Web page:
Category (string),
           Outcome (string)
       } 
}

The request should have the following properties:

  • Method
  • Service URL
  • Authorization (Type, Token)
  • Body (Input text/ object, Content-Type)
  • Header (Authorization, Content-Type)

Now let’s discuss these in detail.

Method: POST

Service URL: <Working Service Url of the package>

Note: If you have multiple different services under the same package, it requires using the service version
e.g. http://localhost:9000/api/services/execute/dc/1/Calculator1?serviceVersion=1

Authorization:

  • Type: ‘Bearer Token’
  • Token: <Access Token>
Postman view showing the bearer token added to the Auth tab

Body: <Your input JSON object>

Postman Body tab showing request JSON input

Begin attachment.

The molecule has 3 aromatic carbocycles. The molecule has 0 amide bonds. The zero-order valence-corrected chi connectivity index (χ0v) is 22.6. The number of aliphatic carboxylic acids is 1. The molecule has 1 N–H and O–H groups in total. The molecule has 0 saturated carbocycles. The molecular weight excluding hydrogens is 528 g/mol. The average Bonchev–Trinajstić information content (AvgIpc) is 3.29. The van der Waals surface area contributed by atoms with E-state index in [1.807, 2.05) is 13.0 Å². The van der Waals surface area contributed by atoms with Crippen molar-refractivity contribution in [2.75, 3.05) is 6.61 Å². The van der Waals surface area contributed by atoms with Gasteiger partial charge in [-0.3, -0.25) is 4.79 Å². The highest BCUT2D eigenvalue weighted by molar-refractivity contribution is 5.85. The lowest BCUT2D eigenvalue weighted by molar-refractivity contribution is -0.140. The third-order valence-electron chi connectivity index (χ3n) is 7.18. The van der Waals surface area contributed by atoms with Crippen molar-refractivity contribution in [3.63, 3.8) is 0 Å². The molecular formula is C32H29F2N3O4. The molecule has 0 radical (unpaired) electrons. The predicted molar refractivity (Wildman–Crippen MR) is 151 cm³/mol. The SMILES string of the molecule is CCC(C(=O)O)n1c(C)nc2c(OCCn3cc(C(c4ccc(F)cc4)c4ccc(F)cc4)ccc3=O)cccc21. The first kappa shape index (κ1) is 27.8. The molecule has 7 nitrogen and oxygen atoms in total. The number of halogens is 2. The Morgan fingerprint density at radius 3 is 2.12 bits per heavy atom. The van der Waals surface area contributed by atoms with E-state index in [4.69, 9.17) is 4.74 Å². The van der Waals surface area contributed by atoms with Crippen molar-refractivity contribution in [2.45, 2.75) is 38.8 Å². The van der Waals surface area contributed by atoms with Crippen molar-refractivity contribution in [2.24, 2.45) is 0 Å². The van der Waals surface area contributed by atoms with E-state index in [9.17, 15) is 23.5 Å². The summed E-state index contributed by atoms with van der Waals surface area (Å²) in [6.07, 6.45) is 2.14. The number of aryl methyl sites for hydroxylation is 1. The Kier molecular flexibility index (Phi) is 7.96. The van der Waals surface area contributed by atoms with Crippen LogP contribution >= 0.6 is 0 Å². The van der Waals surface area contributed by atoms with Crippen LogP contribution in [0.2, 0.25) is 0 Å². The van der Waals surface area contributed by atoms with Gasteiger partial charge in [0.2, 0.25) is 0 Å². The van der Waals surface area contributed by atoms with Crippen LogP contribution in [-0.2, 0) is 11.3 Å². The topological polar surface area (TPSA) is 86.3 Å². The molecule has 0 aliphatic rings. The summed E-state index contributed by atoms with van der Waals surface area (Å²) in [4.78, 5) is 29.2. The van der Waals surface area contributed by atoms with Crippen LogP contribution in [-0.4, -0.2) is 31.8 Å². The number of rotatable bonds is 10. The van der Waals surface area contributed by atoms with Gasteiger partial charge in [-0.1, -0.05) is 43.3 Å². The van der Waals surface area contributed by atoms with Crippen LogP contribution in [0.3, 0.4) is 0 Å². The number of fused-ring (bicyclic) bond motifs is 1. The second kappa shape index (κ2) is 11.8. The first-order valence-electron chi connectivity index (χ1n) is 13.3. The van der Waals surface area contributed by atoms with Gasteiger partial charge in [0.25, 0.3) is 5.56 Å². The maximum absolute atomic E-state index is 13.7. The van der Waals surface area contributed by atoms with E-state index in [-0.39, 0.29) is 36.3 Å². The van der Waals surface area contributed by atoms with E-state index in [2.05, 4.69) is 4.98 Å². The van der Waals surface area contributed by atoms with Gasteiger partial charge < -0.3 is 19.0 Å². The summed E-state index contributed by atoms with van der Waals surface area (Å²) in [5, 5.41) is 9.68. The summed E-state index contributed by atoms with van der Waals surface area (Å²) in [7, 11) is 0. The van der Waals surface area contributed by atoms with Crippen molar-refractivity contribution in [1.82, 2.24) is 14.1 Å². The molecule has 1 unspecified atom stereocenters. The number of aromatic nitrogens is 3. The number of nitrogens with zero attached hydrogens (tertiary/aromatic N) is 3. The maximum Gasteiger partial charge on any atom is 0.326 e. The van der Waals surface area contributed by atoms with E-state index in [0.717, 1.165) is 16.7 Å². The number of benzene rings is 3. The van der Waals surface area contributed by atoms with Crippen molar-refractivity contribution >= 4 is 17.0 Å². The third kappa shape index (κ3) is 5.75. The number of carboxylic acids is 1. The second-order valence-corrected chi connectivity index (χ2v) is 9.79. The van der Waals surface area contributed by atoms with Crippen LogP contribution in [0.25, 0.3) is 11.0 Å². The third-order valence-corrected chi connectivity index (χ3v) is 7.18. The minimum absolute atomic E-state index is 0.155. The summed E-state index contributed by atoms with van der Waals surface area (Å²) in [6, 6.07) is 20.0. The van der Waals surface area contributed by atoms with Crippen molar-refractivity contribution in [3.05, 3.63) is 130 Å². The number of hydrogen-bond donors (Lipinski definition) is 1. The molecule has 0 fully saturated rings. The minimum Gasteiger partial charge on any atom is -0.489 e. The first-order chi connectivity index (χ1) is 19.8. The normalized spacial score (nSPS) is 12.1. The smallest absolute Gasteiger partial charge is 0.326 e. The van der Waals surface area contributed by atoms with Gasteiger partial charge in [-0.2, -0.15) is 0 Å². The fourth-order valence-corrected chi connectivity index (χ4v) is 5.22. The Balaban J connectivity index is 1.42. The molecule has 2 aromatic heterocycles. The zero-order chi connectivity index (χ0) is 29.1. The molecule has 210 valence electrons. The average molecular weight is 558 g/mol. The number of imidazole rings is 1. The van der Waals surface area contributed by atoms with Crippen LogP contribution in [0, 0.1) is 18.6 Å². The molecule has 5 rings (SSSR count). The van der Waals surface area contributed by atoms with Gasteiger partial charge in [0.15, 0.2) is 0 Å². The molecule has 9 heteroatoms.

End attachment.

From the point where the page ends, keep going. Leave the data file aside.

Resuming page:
Inputs are a set of name-value pairs. Name is the name of the parameter, and Value is the value of the parameter. Inputs must be provided in a name/value format as the above Request specification indicates.

{ 
  "inputs": [
            {
              "name": "person",
              "value": {
                "Age":20
              }
            }
        ]
}

Headers:

  • Authorization: <Type and Token> (This will be autofilled in Postman, after adding Authorization Type and Token)
  • Content-Type: application/json (This will be autofilled in Postman, after adding Body by selecting JSON (application/json))
Postman Headers view showing the required Headers information input

Response

Response Structure

Response {
    InvocationId (string),
    CorrelationId (string), 
    errorCode (string),
    messageId (string),
    isError (bool),

    
    result:
    {
         Output (array): [{
             Name (string),
             Value (object)
         }...],
         Notification (array),
         ConclusionLog(string), 
         Elapsed (timespan), 
    }

    ExtraOutput (array):[],
    WorkflowInstanceId (string),
    Exception (string),
    Agent (guid),
}

Once you send the Request, the Response can be seen as follows: